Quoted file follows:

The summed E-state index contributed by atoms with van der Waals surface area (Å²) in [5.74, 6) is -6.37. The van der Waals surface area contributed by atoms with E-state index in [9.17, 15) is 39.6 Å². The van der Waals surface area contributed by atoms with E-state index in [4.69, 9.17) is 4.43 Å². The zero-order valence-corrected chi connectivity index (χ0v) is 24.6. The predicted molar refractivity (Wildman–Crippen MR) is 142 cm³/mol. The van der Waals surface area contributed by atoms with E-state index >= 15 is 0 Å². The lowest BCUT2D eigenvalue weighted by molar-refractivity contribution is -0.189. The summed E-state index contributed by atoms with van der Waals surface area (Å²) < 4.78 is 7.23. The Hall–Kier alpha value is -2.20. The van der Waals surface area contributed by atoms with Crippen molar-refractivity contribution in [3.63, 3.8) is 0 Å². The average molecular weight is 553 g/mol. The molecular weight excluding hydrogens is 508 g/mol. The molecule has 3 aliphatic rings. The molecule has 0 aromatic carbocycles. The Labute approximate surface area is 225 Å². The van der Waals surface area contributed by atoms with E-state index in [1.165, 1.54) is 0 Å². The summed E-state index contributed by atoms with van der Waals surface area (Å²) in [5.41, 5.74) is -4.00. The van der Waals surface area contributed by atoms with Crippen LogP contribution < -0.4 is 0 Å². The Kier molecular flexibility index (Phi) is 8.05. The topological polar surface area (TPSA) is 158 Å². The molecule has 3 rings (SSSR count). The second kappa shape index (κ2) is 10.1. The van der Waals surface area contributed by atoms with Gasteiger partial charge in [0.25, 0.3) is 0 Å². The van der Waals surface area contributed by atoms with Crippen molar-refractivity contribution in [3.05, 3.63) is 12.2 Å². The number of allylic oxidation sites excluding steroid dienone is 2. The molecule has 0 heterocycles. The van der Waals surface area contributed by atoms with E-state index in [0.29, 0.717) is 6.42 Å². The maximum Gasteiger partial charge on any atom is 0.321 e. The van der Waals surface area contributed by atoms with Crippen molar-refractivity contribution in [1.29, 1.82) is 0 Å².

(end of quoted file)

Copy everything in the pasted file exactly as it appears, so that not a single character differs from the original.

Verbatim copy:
The summed E-state index contributed by atoms with van der Waals surface area (Å²) in [5.74, 6) is -6.37. The van der Waals surface area contributed by atoms with E-state index in [9.17, 15) is 39.6 Å². The van der Waals surface area contributed by atoms with E-state index in [4.69, 9.17) is 4.43 Å². The zero-order valence-corrected chi connectivity index (χ0v) is 24.6. The predicted molar refractivity (Wildman–Crippen MR) is 142 cm³/mol. The van der Waals surface area contributed by atoms with E-state index >= 15 is 0 Å². The lowest BCUT2D eigenvalue weighted by molar-refractivity contribution is -0.189. The summed E-state index contributed by atoms with van der Waals surface area (Å²) < 4.78 is 7.23. The Hall–Kier alpha value is -2.20. The van der Waals surface area contributed by atoms with Crippen molar-refractivity contribution in [3.63, 3.8) is 0 Å². The average molecular weight is 553 g/mol. The molecular weight excluding hydrogens is 508 g/mol. The molecule has 3 aliphatic rings. The molecule has 0 aromatic carbocycles. The Labute approximate surface area is 225 Å². The van der Waals surface area contributed by atoms with E-state index in [1.165, 1.54) is 0 Å². The summed E-state index contributed by atoms with van der Waals surface area (Å²) in [5.41, 5.74) is -4.00. The van der Waals surface area contributed by atoms with Crippen LogP contribution < -0.4 is 0 Å². The Kier molecular flexibility index (Phi) is 8.05. The topological polar surface area (TPSA) is 158 Å². The molecule has 3 rings (SSSR count). The second kappa shape index (κ2) is 10.1. The van der Waals surface area contributed by atoms with Gasteiger partial charge in [0.25, 0.3) is 0 Å². The van der Waals surface area contributed by atoms with Crippen molar-refractivity contribution in [3.05, 3.63) is 12.2 Å². The number of allylic oxidation sites excluding steroid dienone is 2. The molecule has 0 heterocycles. The van der Waals surface area contributed by atoms with E-state index in [0.29, 0.717) is 6.42 Å². The maximum Gasteiger partial charge on any atom is 0.321 e. The van der Waals surface area contributed by atoms with Crippen molar-refractivity contribution in [1.29, 1.82) is 0 Å².